On March 18th, the NLRB’s General Counsel published a 30-page “Report of the General Counsel Concerning Employer Rules.” The Report provides a fairly comprehensive summary of the types of rules the NLRB has found to be contrary to Section 7 of the National Labor Relations Act, the provision that guarantees employees—in both union and non-union workplaces—the right to engage in “concerted activity.”

In his Introduction, the General Counsel states: “Although I believe that most employers do not draft their employee handbooks with the object of prohibiting or restricting conduct protected by the National Labor Relations Act, the Act does not allow even well-intentioned rules that would inhibit employees from engaging in activities protected by the Act.” He then summarized the legal standards the Board applies in reviewing handbooks and other work rules as follows:

The mere maintenance of a work rule may violate… the Act if the rule has a chilling effect on employees’ Section 7 activity. The obvious way a rule would violate… [the Act] is by explicitly restricting protected concerted activity; by banning union activity, for example. Even if a rule does not explicitly prohibit Section 7 activity, however, it will still be found unlawful if 1) employees would reasonably construe the rule’s language to prohibit Section 7 activity; 2) the rule was promulgated in response to union or other Section 7 activity; or 3) the rule was actual applied to restrict the exercise of Section 7 rights.

Throughout the Report, the General Counsel provides numerous examples of various handbook provisions including rules regarding: confidentiality; conduct towards the employer and supervisors; conduct towards fellow employees; employee interaction with third parties; use of employer logos, copyrights and trademarks; restricting photography and recording; employees leaving work; and conflicts of interests. As to each category, the General Counsel discusses why some rules on these topics are contrary to the Act, in the General Counsel’s or NLRB’s view, as well as why other rules on these topics survive their scrutiny. The Report also summarizes a settlement the NLRB reached with Wendy’s under which Wendy’s agreed to modify numerous policies, including its social media policy, which the NLRB believed to be so broad or vague that it either did or could inhibit employees from exercising their Section 7 rights.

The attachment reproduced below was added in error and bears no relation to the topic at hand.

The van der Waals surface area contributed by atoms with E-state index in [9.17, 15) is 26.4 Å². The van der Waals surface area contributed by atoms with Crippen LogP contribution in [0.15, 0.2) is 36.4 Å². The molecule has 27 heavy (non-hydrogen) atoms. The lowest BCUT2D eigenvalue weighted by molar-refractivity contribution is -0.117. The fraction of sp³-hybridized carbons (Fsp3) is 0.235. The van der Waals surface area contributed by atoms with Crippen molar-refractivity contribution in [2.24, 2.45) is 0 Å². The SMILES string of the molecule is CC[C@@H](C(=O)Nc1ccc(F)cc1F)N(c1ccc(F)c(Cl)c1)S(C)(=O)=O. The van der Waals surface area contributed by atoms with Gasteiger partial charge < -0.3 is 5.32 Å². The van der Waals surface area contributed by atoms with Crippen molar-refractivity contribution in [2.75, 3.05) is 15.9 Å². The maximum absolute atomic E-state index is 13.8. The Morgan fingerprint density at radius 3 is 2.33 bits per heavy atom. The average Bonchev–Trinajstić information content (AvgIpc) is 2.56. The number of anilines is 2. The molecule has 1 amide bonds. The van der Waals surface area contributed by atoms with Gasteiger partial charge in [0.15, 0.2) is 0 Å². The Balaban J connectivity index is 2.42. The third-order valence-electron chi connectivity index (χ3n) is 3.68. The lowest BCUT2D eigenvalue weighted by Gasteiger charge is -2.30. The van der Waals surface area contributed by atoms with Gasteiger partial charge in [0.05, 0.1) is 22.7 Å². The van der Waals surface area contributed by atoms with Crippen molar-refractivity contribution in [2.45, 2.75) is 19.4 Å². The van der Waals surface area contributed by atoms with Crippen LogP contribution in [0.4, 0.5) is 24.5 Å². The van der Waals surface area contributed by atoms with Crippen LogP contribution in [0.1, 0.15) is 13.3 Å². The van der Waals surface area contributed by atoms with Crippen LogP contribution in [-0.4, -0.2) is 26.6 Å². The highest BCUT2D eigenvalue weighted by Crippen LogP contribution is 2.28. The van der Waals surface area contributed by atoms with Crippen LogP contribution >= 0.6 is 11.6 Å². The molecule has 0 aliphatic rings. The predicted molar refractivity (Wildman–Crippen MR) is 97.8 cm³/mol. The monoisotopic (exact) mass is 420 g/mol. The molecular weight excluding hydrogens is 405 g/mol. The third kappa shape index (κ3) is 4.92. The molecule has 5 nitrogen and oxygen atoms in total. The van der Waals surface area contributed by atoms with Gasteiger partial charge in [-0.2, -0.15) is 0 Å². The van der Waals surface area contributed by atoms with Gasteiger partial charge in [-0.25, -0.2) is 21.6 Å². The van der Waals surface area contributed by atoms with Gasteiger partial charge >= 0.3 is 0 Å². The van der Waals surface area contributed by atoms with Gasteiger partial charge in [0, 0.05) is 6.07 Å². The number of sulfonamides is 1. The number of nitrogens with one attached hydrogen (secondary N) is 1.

For instance, the General Counsel opines that the following policies are likely unlawful:Throughout the Report, the General Counsel provides numerous examples of various handbook provisions including rules regarding: confidentiality; conduct towards the employer and supervisors; conduct towards fellow employees; employee interaction with third parties; use of employer logos, copyrights and trademarks; restricting photography and recording; employees leaving work; and conflicts of interests. As to each category, the General Counsel discusses why some rules on these topics are contrary to the Act, in the General Counsel’s or NLRB’s view, as well as why other rules on these topics survive their scrutiny. The Report also summarizes a settlement the NLRB reached with Wendy’s under which Wendy’s agreed to modify numerous policies, including its social media policy, which the NLRB believed to be so broad or vague that it either did or could inhibit employees from exercising their Section 7 rights.